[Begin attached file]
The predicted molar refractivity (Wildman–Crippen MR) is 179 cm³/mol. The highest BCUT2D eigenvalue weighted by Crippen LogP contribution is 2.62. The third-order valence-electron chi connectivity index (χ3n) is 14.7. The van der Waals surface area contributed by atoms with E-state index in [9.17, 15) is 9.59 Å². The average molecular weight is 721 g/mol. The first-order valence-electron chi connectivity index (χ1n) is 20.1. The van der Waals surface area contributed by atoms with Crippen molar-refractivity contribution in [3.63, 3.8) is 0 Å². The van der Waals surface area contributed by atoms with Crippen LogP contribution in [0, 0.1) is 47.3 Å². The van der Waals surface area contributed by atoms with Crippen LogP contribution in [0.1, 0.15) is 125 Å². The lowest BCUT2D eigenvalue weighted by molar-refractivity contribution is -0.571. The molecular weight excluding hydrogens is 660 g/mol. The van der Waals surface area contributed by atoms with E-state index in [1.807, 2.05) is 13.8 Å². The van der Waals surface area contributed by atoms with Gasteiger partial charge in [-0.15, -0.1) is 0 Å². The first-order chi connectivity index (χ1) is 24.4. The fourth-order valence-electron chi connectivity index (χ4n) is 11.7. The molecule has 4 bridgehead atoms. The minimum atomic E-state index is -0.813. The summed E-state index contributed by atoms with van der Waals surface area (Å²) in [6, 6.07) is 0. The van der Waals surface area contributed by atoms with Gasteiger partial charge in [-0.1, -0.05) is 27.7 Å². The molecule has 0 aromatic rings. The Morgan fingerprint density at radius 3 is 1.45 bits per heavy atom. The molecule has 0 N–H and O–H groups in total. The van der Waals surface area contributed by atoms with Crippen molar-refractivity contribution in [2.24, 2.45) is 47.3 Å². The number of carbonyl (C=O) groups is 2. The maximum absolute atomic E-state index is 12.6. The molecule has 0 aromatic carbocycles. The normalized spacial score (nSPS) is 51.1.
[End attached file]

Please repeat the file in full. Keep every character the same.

The predicted molar refractivity (Wildman–Crippen MR) is 179 cm³/mol. The highest BCUT2D eigenvalue weighted by Crippen LogP contribution is 2.62. The third-order valence-electron chi connectivity index (χ3n) is 14.7. The van der Waals surface area contributed by atoms with E-state index in [9.17, 15) is 9.59 Å². The average molecular weight is 721 g/mol. The first-order valence-electron chi connectivity index (χ1n) is 20.1. The van der Waals surface area contributed by atoms with Crippen molar-refractivity contribution in [3.63, 3.8) is 0 Å². The van der Waals surface area contributed by atoms with Crippen LogP contribution in [0, 0.1) is 47.3 Å². The van der Waals surface area contributed by atoms with Crippen LogP contribution in [0.1, 0.15) is 125 Å². The lowest BCUT2D eigenvalue weighted by molar-refractivity contribution is -0.571. The molecular weight excluding hydrogens is 660 g/mol. The van der Waals surface area contributed by atoms with E-state index in [1.807, 2.05) is 13.8 Å². The van der Waals surface area contributed by atoms with Gasteiger partial charge in [-0.15, -0.1) is 0 Å². The first-order chi connectivity index (χ1) is 24.4. The fourth-order valence-electron chi connectivity index (χ4n) is 11.7. The molecule has 4 bridgehead atoms. The minimum atomic E-state index is -0.813. The summed E-state index contributed by atoms with van der Waals surface area (Å²) in [6, 6.07) is 0. The van der Waals surface area contributed by atoms with Gasteiger partial charge in [-0.1, -0.05) is 27.7 Å². The molecule has 0 aromatic rings. The Morgan fingerprint density at radius 3 is 1.45 bits per heavy atom. The molecule has 0 N–H and O–H groups in total. The van der Waals surface area contributed by atoms with Crippen molar-refractivity contribution in [2.24, 2.45) is 47.3 Å². The number of carbonyl (C=O) groups is 2. The maximum absolute atomic E-state index is 12.6. The molecule has 0 aromatic carbocycles. The normalized spacial score (nSPS) is 51.1.